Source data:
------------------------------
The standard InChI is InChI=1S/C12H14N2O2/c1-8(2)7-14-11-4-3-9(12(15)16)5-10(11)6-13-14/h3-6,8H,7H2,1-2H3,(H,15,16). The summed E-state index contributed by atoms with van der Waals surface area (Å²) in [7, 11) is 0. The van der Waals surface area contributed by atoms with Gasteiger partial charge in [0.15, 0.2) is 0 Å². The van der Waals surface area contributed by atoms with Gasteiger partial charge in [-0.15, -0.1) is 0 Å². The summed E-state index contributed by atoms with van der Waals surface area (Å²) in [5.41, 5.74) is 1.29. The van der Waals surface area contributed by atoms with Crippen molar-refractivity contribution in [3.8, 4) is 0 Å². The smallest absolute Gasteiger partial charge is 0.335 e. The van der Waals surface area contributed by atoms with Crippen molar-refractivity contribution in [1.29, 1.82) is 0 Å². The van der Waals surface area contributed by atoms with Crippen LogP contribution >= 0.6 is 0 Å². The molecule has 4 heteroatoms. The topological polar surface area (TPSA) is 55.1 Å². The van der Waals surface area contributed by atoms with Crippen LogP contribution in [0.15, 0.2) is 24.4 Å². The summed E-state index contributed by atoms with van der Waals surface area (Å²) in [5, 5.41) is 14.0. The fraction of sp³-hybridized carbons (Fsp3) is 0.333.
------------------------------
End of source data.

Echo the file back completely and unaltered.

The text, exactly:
The standard InChI is InChI=1S/C12H14N2O2/c1-8(2)7-14-11-4-3-9(12(15)16)5-10(11)6-13-14/h3-6,8H,7H2,1-2H3,(H,15,16). The summed E-state index contributed by atoms with van der Waals surface area (Å²) in [7, 11) is 0. The van der Waals surface area contributed by atoms with Gasteiger partial charge in [0.15, 0.2) is 0 Å². The van der Waals surface area contributed by atoms with Gasteiger partial charge in [-0.15, -0.1) is 0 Å². The summed E-state index contributed by atoms with van der Waals surface area (Å²) in [5.41, 5.74) is 1.29. The van der Waals surface area contributed by atoms with Crippen molar-refractivity contribution in [3.8, 4) is 0 Å². The smallest absolute Gasteiger partial charge is 0.335 e. The van der Waals surface area contributed by atoms with Crippen molar-refractivity contribution in [1.29, 1.82) is 0 Å². The van der Waals surface area contributed by atoms with Crippen LogP contribution >= 0.6 is 0 Å². The molecule has 4 heteroatoms. The topological polar surface area (TPSA) is 55.1 Å². The van der Waals surface area contributed by atoms with Crippen LogP contribution in [0.15, 0.2) is 24.4 Å². The summed E-state index contributed by atoms with van der Waals surface area (Å²) in [5, 5.41) is 14.0. The fraction of sp³-hybridized carbons (Fsp3) is 0.333.